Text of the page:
As a friend commented today, when fans start singing “It’s just like watching Brazil” in the coming season, it will be less likely due to an outstanding performance from their team, and more likely as they are on the end of a thumping. The host nations dreams of winning the World Cup on their own turf was wobbling after 11 minutes, in real trouble after 23, and all over after half an hour. Absolute humiliation, players being abused, fans in tears and a nation heartbroken. Scores like 7-1 happen in five-a-sides or mismatched preseason friendlies, not World Cup semi finals. It was an astonishing game of football.
I called it quite early on. Even before Brazil fell behind to Thomas Muller’s unmarked finish, and having spent the previous few days going over England’s performances in the tournament (more on that to come shortly), I commented on Germany’s superior passing and movement. Despite some early pressure on their goal, they looked the superior team. By 2-0, my observation was that this could get embarrassing, and it took only another six minutes for the case to be proved. It’s not often I agree with Alan Shearer’s punditry, but he was spot on in saying that ‘Die Mannschaft’ were extremely impressive, however Brazil made it ridiculously easy. Their formation reminded me of a game I played in years back, where our manager decided that our full backs, of which I was one, should push forward as much as possible, and played a deep lying midfielder to enable us to do so. However the deep lying midfielder only really did the job when he felt like it, and we found ourselves 4-0 down after 20 minutes. From the start, Maicon and Marcelo bombed forward, intent on attack, with Luiz Gustavo dropping in to cover. Germany took full advantage, especially on Marcelo’s side, overloading and moving the ball quickly and creating chance after chance.
Teams in the situation Brazil found themselves in, with the opposition having scored, confident and on top would be wise to stay tight, try and keep possession and slow the game down and work their way back into it. With the Germans pressing aggressively in midfield, ball retention was near impossible, and the much criticised Brazilian forward line didn’t have the pace or ability to stretch the high defensive line. However, without their suspended skipper there was no discipline and no leadership on the pitch, and without their best player, there was panic at how they could possibly get back into it. It was so bad that you got the feeling the Germans took it easy after a while to either save their fellow professionals from even further embarrassment, or more likely, save their energies for the tougher challenge that awaited them on Sunday. The only problem for Brazil then would be if Germany had a player of high energy, desperate to win a place in that final – cue Andre Schurrle’s half hour cameo to kill off a brief period of Brazilian attacking at the start of the second half.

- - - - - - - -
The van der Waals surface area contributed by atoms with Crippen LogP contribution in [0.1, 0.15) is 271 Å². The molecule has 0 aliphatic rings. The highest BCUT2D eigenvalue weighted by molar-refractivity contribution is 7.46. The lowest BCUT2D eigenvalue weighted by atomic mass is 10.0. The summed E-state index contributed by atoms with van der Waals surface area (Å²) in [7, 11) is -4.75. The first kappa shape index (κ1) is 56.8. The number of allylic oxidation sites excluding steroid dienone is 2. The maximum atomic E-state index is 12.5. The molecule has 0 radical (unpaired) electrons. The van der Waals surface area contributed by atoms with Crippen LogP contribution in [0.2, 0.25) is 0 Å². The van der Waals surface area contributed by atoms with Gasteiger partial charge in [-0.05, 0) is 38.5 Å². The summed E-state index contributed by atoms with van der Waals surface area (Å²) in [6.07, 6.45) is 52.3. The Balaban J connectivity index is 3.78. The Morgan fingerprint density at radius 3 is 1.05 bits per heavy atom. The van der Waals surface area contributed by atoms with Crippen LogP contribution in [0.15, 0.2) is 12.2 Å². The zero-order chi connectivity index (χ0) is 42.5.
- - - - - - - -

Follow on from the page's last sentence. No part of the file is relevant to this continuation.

Germany’s confidence will be flying going into Sunday’s final, and they will be overwhelming favourites to beat Brazil’s great rivals Argentina. Despite the humiliation, it’s probably the case that the home nation would rather see Germany win again than Lionel Messi lifting the trophy, however the Argentinian back line with Javier Mascherano in imperious form in front, have been a tough nut to crack, and it’s unlikely to be an open game or an easy one to call. As for Brazil, there will be a chance to redeem some pride in the 3rd/4th play off, although Arjen Robben is likely to be excited at the prospect of facing such a demoralised team. It’s difficult to see where Brazil go from here. There were signs that the likes of Thiago Silva and Neymar were papering over some pretty large cracks, and certain players are simply not up to the job. The free flowing teams of the past are very much in history, not just in terms of results, but the type of football being played. There is a lot of work to do if they are to be serious contenders in 2018. But for them and other teams that have failed to match expectations (looking closer to home here), take a look at where Germany were 14 years ago…finishing bottom of their Euro 2000 group with a single point and a proud footballing nation in a mess. The German FA set about building a structure to produce a top performing international side….some lessons to be learned?